DaMarcus McDowell dropped out of Medaille College in 2015 with no degree and a load of loans.
“I’m probably in debt $15,000, and I’m not even 21 yet,” the McKinley High School graduate said.
Borrowing to pay for college has become as common as the all-night study session. At 112 colleges and other institutions in the state, more than half of students who took out federal loans were unable to make a dent in their loan balances three years after their repayments started.
In addition, three-year repayment rates at most colleges and universities in New York dipped in 2014, compared with 2010. Financial aid experts attribute much of the slippage to new income-based repayment plans that allow borrowers to pay back at a slower pace.
How burdensome is student debt?
Households including people ages 20 to 40 with a bachelor’s degree had an average of $30,198 in student loan debt, based on the 2013 Survey of Consumer Finances. Their monthly student loan payments amounted to $262, or 7 percent of their income, economists Beth Akers and Matthew M. Chingos calculated in their book, “Game of Loans.”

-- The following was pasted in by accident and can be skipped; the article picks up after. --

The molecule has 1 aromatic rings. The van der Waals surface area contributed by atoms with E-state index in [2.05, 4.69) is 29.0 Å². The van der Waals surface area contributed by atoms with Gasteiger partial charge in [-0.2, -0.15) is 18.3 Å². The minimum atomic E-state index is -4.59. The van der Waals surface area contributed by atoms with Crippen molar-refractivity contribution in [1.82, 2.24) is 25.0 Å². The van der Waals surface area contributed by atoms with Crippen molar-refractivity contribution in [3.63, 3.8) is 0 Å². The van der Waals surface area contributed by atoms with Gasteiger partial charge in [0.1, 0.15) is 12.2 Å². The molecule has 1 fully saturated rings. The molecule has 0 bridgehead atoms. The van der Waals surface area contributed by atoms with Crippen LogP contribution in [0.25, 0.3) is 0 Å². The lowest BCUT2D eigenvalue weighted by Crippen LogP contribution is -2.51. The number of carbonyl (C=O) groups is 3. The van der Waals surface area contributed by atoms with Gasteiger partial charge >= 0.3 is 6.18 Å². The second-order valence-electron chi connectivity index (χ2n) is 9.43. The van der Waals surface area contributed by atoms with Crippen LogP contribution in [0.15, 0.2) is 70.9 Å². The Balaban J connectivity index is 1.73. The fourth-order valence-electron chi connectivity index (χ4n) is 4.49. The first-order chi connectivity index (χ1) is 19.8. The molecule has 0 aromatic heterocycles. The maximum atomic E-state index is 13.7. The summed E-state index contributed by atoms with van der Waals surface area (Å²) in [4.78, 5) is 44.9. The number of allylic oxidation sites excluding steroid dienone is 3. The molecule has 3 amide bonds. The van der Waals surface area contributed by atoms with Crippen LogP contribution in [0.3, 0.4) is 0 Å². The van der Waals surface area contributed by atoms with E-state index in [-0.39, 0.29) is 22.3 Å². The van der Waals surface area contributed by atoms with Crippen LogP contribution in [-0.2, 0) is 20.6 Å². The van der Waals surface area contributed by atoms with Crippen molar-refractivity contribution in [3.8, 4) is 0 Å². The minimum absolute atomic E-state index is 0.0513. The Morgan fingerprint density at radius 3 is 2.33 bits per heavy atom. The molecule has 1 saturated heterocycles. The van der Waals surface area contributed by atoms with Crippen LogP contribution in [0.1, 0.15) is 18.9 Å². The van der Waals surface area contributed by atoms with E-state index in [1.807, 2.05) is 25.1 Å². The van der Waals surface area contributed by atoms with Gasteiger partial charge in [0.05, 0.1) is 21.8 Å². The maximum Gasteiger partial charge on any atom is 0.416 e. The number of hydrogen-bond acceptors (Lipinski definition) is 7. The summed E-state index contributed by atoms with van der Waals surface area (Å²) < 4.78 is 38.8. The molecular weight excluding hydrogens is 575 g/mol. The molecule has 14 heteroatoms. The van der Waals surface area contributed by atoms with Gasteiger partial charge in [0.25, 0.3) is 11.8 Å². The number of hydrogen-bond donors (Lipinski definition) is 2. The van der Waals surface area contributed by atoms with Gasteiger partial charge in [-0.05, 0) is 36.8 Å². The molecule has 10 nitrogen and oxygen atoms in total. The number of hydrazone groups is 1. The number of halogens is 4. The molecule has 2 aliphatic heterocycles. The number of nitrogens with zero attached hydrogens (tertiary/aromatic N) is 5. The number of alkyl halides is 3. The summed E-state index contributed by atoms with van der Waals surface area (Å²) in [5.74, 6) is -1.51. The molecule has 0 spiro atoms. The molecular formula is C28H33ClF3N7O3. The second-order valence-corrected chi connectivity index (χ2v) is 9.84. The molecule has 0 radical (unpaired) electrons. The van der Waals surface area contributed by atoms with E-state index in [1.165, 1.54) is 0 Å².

Total debt and monthly payments were significantly lower for households who had some college. But those households earned nearly $20,000 less per year and spent more of their monthly incomes on student debt.
Households with a graduate degree had even higher loan amounts, but spent a smaller portion of their incomes paying them back.
McDowell now attends Erie Community College. He gets financial aid for tuition, but the debt keeps piling up.
“You got to still pay for books and stuff like that,” he said.
McDowell hopes he’ll be better off when he gets his degree.
As college prices soared, Akers said, the gap in incomes between college graduates and non-graduates expanded, with degree earners coming out far ahead, despite their increasing debt.
“The question is really, ‘Can we rely on that to continue to happen?’ ” she said.